There is something about self-sufficiency that is deeply embedded in American culture. It’s not that people the world over don’t want to be able to survive on their own, but we seem to have the market cornered on paranoid obsession with self-reliance. The most extreme example of this is the healthy-sized community of doomsday preppers, a group which was recently the subject of its own TV show. If all you know about preppers is what you’ve seen on the show, you might think there could be no possible connection between them and 3D printing as so many reject technology completely and advocate a low-tech, high hoarding approach.
The rejection of technology by preppers is selective and largely dependent upon their ideas of what will be available to them in their own particular post-event picture. Human beings are nothing if not crafty and the likelihood that we would fall back into the stone age, never to emerge again, is fairly slim. So, many of those planning to outwit doomsday plan on some form of energy being available, just not one for which you get a monthly bill, complete with autopay options. In scenarios where solar, wind, or Mad Max guzzolene are part of the landscape of possibilities, having a 3D printer might just be the very best thing you could have.
James Ray, an expert in self-reliance, has earned himself the nickname 3D Prepper because of his vocal opinion that 3D printing is the ultimate survival tool. Ray’s doomsday scenario involves something more frightening than zombies or terrorist chaos. Instead, he wants to be prepared in the awful even that we experience…a Donald Trump presidency. The ability to create just about anything you need — a knife, a gear, or a water container — was something he just couldn’t ignore. In his words:
“The connection was instantaneous. I can create tools much more functional than what’s already out there. I can make homemade knives, toys, even tools that don’t exist. I can make replacement parts for things that broke. Instead of buying a new drill for $120, I 3D printed some gears. It’s been working for years now.”
Yes it would be difficult to imagine using a computer to design a 3D model and then running a 3D printer at 150 watts if power can only be supplied by a centralized electric grid. However, with advances in solar, wind, water, and a number of other generating technologies, it’s not so unlikely that the power necessary to run the equipment could actually be recreated post-disaster. After all, a small number of people in the United States manage to live off the grid, by choice, and some do it quite well.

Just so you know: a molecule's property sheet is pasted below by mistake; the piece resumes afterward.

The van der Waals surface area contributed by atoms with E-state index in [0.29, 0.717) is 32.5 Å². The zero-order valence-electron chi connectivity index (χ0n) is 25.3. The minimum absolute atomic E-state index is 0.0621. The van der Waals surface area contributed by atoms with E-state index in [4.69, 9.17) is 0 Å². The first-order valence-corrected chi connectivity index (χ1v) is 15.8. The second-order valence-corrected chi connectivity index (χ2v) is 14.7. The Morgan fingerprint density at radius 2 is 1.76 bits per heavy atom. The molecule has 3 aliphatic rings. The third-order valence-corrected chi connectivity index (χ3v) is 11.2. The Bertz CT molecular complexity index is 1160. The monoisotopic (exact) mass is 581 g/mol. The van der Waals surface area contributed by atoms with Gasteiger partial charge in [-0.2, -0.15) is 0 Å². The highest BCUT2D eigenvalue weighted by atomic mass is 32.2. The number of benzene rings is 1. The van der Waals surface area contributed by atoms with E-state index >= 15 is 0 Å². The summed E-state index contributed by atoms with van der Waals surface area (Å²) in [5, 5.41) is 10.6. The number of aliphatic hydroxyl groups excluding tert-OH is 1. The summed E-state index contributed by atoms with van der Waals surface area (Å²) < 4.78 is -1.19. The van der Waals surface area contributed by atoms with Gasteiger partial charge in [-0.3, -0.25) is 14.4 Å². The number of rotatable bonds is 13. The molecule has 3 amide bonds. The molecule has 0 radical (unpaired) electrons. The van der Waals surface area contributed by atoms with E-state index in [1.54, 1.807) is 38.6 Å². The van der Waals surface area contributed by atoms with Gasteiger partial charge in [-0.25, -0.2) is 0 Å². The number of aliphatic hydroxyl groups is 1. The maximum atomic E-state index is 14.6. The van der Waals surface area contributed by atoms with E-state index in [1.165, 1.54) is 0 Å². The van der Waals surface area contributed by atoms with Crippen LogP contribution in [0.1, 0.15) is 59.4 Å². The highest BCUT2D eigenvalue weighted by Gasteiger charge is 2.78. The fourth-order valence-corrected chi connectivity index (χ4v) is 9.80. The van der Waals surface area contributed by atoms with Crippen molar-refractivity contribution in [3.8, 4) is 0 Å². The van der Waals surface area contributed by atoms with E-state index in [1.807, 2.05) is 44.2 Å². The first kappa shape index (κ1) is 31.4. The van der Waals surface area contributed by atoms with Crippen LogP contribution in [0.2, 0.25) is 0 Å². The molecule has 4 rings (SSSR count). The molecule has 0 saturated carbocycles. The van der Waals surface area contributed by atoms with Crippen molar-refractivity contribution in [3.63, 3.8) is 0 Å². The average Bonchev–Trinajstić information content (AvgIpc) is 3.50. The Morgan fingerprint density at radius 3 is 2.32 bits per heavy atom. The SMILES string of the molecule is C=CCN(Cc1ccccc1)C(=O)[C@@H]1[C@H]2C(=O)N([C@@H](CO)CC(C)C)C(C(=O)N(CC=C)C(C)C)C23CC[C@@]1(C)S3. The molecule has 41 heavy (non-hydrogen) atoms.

According to technologist and prepper Steve Spence, he has had no trouble living off of the grid in South Carolina for nearly a decade:
“If the power grid isn’t working, you can still run your prepping equipment on an off-grid system. All you need is a charger to charge your batteries, solar or wind, a set of batteries to hold electricity, and an inverter. You’re your own power company.”
And while many in the prepping community might still argue that access to a working 3D printer post-endgame scenario is still highly doubtful, there seems to be a general agreement that it can be a highly useful tool for getting ready. Ray is such a fervent believer that he published a book entitled 3D Printing for Preparedness, for sale through Amazon, but many members of the prep community use online forums to freely share their ideas, an open source culture very similar to that in which 3D making thrives. And while Reddit probably won’t survive a worldwide catastrophe, it’s quite possible that 3D printing could provide a significant leg up to those left to rebuild.
Whatever horrors to future might hold, whether Donald Trump or armies of zombies, the 3D printer is at least a tool to prepare and at best, the key to living as more than just survival. Discuss further in the 3D Printer for Doomsday Preppers forum over at 3DPB.com.[Source: Motherboard / Images: Estately]
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